Bob Woodruff’s Traumatic Brain Injury Recovery


Every so often, ABC News anchor Bob Woodruff feels a rock “emerge” from his face “like a zit,” he says. But it’s not a pimple; it’s a not-so-subtle reminder of what he has been through over the past four years.

On Jan. 29, 2006, a mere 27 days after he was tapped to succeed Peter Jennings as the co-anchor of ABC World News Tonight, Woodruff was nearly killed when a roadside bomb struck his vehicle while on assignment near Taji, Iraq.

The details of the attack are still murky, but an improvised explosive device (IED) waylaid his convoy. Woodruff was wearing body armor and was in a tank, but his head, neck, and shoulders were exposed during the blast. The blast knocked Woodruff unconscious as rocks and metal pierced his face, jaw, and neck. Woodruff’s cameraman, Doug Vogt, and an Iraqi soldier were also hurt.

“How I survived, we still don’t know to this day,” Woodruff said in a speech this month in San Diego at the American Academy of Facial Plastic and Reconstructive Surgery’s annual meeting. The audience included the surgeon who rebuilt his face after the attack.

Road to Recovery

Right after the blast, no one thought Woodruff would survive. A medic told his wife, Lee, that a piece of paper that read “expected” was pinned to his chest. “I was expected to die,” Woodruff says. When he survived, no one thought he would be able to work again — especially as a broadcast journalist.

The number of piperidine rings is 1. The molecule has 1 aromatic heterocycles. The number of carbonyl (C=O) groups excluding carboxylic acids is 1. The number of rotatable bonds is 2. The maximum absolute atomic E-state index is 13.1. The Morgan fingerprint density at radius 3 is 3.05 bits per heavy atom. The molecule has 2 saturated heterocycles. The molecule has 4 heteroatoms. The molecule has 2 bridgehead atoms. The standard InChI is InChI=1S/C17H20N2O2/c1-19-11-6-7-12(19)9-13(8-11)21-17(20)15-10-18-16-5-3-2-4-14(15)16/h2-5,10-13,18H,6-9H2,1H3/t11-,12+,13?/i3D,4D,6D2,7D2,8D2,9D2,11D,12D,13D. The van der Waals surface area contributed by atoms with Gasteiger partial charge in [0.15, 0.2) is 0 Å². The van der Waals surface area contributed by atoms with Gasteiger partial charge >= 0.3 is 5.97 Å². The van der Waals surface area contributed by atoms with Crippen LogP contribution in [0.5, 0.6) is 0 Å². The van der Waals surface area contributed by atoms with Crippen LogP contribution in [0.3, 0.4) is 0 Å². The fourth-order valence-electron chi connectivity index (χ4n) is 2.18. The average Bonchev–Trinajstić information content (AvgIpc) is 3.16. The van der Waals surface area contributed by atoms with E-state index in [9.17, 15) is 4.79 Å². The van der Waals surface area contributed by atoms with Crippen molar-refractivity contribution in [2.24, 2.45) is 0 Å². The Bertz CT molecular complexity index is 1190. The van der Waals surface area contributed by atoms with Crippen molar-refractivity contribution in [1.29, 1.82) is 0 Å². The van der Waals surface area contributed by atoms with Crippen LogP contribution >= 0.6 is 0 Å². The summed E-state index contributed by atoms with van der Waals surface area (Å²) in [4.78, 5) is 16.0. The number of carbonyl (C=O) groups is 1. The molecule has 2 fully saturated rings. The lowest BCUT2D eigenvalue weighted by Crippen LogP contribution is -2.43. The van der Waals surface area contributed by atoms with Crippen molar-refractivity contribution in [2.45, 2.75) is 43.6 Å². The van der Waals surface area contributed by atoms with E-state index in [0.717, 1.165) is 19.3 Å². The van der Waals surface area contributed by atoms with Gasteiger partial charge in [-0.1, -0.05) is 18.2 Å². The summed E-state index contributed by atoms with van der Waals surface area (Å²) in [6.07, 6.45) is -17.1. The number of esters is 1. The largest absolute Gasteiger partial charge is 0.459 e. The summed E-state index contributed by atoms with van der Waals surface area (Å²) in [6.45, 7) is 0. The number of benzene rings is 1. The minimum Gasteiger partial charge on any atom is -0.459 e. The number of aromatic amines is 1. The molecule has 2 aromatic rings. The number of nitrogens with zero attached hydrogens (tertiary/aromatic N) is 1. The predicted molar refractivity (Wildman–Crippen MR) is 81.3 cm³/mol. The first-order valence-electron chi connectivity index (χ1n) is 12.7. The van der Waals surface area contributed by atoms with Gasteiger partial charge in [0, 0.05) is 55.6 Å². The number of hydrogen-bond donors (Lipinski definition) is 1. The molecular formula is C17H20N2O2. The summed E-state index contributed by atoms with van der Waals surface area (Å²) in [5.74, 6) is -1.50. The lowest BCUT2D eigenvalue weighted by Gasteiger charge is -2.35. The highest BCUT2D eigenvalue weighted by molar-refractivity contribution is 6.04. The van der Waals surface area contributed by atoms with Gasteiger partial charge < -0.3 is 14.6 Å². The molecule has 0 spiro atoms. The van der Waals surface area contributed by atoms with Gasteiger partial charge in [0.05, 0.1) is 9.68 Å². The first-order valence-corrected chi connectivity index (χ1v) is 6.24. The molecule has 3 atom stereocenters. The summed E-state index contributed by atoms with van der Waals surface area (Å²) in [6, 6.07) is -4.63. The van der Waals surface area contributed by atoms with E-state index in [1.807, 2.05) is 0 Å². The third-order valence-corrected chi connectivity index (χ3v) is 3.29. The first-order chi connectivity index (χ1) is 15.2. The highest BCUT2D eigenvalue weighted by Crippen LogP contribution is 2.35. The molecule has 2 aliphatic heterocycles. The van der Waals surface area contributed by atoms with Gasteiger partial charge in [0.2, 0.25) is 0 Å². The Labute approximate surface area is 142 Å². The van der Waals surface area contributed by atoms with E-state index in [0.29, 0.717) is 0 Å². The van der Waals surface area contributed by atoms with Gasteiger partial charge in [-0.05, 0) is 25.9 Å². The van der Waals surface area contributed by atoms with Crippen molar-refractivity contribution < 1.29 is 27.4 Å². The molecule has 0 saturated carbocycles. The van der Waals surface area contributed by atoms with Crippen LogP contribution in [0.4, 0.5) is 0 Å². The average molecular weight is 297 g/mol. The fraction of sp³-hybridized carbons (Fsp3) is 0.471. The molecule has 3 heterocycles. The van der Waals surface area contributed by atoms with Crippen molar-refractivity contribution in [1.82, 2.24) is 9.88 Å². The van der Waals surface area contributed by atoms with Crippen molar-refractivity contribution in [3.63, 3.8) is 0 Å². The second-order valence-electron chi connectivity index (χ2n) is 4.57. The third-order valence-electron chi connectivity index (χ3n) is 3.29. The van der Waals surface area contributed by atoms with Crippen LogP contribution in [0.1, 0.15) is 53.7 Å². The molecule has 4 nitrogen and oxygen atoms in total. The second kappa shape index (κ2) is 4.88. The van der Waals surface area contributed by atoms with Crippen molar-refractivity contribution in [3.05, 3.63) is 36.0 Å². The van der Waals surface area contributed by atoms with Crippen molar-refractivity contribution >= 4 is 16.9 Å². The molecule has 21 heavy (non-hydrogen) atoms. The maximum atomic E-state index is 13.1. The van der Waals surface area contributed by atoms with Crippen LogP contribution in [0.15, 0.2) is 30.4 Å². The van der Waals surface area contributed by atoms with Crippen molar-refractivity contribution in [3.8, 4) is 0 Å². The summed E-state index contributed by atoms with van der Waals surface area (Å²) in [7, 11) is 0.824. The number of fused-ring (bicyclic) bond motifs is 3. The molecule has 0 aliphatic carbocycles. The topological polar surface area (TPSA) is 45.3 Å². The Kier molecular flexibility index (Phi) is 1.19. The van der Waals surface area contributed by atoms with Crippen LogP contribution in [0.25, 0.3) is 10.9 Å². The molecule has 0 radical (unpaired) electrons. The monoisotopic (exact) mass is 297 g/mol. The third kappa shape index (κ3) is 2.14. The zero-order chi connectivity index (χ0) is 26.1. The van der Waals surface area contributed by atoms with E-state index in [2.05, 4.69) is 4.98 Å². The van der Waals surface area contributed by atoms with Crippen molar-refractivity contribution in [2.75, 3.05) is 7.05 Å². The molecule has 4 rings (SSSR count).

But Woodruff returned to the air 13 months after getting injured, telling his story in a documentary called To Iraq and Back: Bob Woodruff Reports. “I was nervous my first time back in front of the camera, and people were astounded that I was back at all,” Woodruff says.

The journey back was not easy. Immediately after the attack, Woodruff was placed in a medically induced aphasia, the inability to find words. Aphasia is caused by damage to one or more eyes, and he has lost 30% of his hearing in one ear and 10% in the other ear.

Woodruff’s Journey

Despite his injuries, Woodruff counts his blessings. The rocks narrowly missed the major brain injuries – the signature injury of the Iraq war. He started the Bob Woodruff Foundation, a nonprofit organization with a mission of providing resources and support for injured service members, veterans, and their families.

It is estimated that more than 320,000 U.S. service members have sustained traumatic brain injuries, according to the Foundation’s web site.

Soldiers’ bodies are often better protected than in bygone wars. Their protective gear may save their lives, but it doesn’t rule out posttraumatic stress disorder, divorce, homelessness, hearing loss.

“Traumatic brain injuries have never gotten this much attention,” Woodruff says. And he has a message for people with traumatic brain injuries: “There is hope and there is recovery.”